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Comment Re:You can tell a lot more than appeal from video (Score 2) 155

Just from a few minutes of speech ...

They only get 10 seconds and are looking for expression of "bubbly personality," not a discussion of the state of political discourse in Australia (which, I grant, could be summed up in a dire 10 seconds). I would expect more dancing fool than verbal analysis... but then I am way outside the target demographic. The whole thing is like an uncontrolled version of Virgin Australia looking for "whacky zany" when interviewing prospective cabin crew.

Comment Re:Asian corporate culture... (Score 2) 109

I suspect that hitting a price point and a market date, something not unique to Asian manufacturers, does far more damage than any regional corporate culture. Money spent on the Tizen OS, beyond something that works well enough to sell, makes Samsung no more money and gets funded accordingly (up-front and afterward to fix the mess).

Comment Re: Lessons to learn (Score 1) 87

They will cry for some national solution to their local problem instead taking even a moment to figure out which local politician needs to be voted out.

You are looking at this the wrong way. No point voting someone out only to get another politician voting the same way. You need to work out who to vote in, not out. Then, of course, that individual has to do what they said they would when the were trying to get elected, be influential enough to sway the vote on a bill to change the status quo, and not hold unacceptable positions on other issues. I venture this might be a hard problem to solve with certainty.

Comment Re:How much is the fine for false information? (Score 1) 129

The classic dick-n-balls sketch is not generally a unique identifier that on its own would invalidate the ballot paper: counting such ballots is not new. If you put anything on the ballot paper that can uniquely identify the voter then the vote is informal. A high proportion of voters would be the only person with that name that voted at a particular station. Initial counting will treat ballots containing names as invalid until the race turns out to be tight and the votes might make the difference. A handful of tight races end up with court rulings on whether a name is uniquely identifying or not.

Comment Re:They are asking for it (Score 1) 129

The standard talking point coming out of the ABS is this scenario:

The Census form is the only reliable source of information on whether an individual identifies as being of Aboriginal or Torres Strait Islander. So, after the census, if the census name, DOB, and address records are matched against new death records a better picture of indigenous Australian life expectancy can be made. That information is useful when planning programs to improve indeigenous life expectancy.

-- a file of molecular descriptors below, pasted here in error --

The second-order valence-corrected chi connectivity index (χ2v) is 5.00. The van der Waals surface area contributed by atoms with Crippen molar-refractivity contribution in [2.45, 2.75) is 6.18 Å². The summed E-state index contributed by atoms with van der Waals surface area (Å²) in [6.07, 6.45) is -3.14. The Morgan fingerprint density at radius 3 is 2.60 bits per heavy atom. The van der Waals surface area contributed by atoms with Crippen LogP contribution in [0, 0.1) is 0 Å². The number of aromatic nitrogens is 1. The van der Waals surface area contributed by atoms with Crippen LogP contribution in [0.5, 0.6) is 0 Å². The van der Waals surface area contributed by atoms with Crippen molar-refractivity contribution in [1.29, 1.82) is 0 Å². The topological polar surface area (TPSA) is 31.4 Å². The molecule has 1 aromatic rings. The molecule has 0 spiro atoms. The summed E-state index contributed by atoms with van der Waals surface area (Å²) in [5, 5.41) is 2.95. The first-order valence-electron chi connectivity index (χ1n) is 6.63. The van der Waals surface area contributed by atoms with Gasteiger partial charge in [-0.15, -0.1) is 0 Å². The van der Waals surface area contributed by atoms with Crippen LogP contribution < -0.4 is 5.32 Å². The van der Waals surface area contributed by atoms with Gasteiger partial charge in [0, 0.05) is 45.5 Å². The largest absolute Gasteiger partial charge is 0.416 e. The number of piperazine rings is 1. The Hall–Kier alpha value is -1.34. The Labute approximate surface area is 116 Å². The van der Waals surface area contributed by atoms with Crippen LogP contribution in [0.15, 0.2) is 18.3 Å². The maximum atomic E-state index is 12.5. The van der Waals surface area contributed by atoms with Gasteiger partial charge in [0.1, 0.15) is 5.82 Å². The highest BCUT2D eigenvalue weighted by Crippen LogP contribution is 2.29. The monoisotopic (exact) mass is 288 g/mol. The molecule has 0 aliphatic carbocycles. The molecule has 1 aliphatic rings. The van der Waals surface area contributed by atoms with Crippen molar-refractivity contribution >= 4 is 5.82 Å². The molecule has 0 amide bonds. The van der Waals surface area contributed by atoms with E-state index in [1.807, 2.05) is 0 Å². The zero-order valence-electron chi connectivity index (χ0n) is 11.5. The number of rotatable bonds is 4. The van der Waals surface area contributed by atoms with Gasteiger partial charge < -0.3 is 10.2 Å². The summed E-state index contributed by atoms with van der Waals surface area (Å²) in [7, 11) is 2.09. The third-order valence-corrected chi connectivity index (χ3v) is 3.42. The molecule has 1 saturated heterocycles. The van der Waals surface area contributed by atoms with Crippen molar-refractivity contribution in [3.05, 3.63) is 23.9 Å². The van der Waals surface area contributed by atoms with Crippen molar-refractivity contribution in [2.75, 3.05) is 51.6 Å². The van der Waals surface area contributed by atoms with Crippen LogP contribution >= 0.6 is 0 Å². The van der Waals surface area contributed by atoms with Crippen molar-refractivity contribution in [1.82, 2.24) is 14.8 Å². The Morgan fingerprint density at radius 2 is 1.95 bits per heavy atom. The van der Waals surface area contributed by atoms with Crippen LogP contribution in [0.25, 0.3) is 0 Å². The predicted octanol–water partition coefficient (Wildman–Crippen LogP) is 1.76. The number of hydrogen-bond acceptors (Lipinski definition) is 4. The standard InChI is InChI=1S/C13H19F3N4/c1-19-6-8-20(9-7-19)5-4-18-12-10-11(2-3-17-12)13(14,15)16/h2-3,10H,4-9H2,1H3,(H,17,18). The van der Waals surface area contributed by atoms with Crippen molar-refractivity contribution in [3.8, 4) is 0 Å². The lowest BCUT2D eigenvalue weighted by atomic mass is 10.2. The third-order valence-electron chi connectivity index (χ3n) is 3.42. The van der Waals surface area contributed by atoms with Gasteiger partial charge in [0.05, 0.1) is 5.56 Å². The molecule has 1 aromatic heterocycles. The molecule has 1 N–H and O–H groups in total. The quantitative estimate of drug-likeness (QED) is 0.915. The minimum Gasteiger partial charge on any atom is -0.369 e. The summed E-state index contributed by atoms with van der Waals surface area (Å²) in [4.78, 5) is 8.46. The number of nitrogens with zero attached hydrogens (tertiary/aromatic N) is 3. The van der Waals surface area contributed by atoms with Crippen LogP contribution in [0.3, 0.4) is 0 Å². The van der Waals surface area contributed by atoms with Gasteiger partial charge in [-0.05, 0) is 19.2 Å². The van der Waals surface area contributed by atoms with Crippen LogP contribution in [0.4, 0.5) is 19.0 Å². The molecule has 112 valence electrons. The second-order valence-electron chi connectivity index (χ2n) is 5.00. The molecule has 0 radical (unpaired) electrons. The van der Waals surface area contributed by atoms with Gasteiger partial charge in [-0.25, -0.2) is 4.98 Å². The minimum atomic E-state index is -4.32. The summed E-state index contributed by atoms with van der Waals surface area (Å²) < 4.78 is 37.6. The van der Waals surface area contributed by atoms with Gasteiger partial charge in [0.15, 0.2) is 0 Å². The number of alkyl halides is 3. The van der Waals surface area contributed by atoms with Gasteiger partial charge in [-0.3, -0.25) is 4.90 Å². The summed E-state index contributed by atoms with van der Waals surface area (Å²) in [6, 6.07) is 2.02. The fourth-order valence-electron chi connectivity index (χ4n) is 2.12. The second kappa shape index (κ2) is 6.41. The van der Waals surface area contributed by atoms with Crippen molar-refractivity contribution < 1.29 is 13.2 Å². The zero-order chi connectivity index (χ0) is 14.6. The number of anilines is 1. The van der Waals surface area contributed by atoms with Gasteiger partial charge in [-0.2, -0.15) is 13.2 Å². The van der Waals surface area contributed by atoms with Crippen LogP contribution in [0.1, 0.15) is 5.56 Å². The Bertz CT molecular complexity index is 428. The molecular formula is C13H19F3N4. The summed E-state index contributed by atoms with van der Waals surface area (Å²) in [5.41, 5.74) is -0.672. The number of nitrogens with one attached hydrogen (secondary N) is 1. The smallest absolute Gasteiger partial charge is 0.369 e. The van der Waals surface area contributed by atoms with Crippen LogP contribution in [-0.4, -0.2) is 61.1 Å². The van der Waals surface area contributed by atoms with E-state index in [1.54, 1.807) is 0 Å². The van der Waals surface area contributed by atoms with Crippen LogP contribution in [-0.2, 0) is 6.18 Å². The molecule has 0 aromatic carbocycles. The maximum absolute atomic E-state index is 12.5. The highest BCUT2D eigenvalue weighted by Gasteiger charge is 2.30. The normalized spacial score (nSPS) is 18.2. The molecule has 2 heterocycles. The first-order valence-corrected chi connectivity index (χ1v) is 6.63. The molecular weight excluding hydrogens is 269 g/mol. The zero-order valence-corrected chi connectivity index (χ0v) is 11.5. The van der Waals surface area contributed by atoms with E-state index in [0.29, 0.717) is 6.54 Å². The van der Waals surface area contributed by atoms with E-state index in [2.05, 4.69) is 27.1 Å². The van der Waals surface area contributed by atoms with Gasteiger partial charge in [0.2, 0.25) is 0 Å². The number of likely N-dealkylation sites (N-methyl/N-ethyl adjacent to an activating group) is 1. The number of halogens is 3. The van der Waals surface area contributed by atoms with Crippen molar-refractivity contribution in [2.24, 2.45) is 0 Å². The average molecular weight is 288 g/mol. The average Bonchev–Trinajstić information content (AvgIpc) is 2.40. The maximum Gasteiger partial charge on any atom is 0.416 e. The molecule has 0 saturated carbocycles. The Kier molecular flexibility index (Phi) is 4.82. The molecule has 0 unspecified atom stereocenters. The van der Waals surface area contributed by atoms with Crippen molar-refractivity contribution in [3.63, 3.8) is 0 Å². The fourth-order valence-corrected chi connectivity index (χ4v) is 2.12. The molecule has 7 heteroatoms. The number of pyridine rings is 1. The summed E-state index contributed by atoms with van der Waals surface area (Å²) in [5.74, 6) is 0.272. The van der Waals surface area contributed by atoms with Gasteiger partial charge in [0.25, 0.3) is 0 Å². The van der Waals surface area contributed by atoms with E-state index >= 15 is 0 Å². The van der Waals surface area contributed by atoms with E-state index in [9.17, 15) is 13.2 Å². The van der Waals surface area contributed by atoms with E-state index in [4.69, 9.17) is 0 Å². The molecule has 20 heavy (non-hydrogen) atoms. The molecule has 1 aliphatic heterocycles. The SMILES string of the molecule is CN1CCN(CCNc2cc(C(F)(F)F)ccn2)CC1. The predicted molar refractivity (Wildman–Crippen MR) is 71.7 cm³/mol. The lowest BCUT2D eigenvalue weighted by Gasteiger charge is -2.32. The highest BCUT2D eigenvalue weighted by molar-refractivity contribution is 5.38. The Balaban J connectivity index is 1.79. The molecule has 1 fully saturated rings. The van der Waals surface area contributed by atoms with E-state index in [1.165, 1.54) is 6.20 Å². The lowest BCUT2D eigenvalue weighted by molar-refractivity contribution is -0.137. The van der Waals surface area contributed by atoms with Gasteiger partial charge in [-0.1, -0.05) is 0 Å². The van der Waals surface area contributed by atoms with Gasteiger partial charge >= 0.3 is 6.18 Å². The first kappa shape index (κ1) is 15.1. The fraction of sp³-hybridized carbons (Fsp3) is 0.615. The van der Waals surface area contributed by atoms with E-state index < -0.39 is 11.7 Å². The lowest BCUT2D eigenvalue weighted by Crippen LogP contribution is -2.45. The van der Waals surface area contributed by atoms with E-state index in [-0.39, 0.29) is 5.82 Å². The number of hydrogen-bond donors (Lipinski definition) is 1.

Neither birth nor death records carry this indigenous origin information. However, it strikes me that this can be achieved a number of ways without keeping the actual name, DOB or address. Hashes of the components (normalised or perhaps several allowing for variant spelling) can just as easily be compared and the sensitive data is never retained.

There are currently legislated protections forbidding the use of this data for any other purpose including law enforcement, courts, or taxation. However, these can easily be remove by an Act of parliament (and are probably already subverted for intelligence agencies). I do not trust future parliaments.

Comment Re:How much is the fine for false information? (Score 1) 129

by writing yourself in.

There's no equivalent of that US tradition in most of the world. In Australia, writing your name on the ballot paper will, with near 100% certainty, make it an informal vote regardless of any other marks in the boxes. If that is your intent then simply placing the unmarked ballot paper in the box has the same effect and requires less effort.

Comment Recording devices banned since Noah was a boy (Score 1) 482

Cameras and recording devices have been prohibited at the majority of live performances since recording devices became practical to carry. Why on Earth should a recording device suddenly be exempt because it is buried in a phone?

I went to see a play in a 300 seat venue on Friday. and was blessed with being adjacent to a drama school group. The on-again off-again blue glow from these infernal devices was bloody distracting. I must, however, concede that I saw nobody recording the performance or using a flash; just completely ignoring the show. I realise that teens and 20-somethings cannot imagine a life without their personal phone but I also wonder why the phone is more important than the music/play/ballet/opera/whatever that they paid good money to see.

Comment UPS should send bill... (Score 5, Interesting) 202

If enough leaked to affect 9 employees handling the box after the flight then there's a reasonable possibility that the escaped liquid now poses a corrosion hazard to the aircraft structure. UPS should send them the bill for the complete inspection and overhaul of the affected areas of the aircraft used to transport it. Perhaps that will be more than the fine.

Comment Turn the Tables? (Score 2) 186

Let's ask Time Warner Cable News for 190 hours of specified short segments of their raw video material with perpetual, unfettered rights to republish, for profit, and with no ongoing royalty. If you could get them to to agree the conditions (unlikely) then I bet they would charge way more than $36k for the privilege. Somehow though they expect the State to do just that without even cost recovery.

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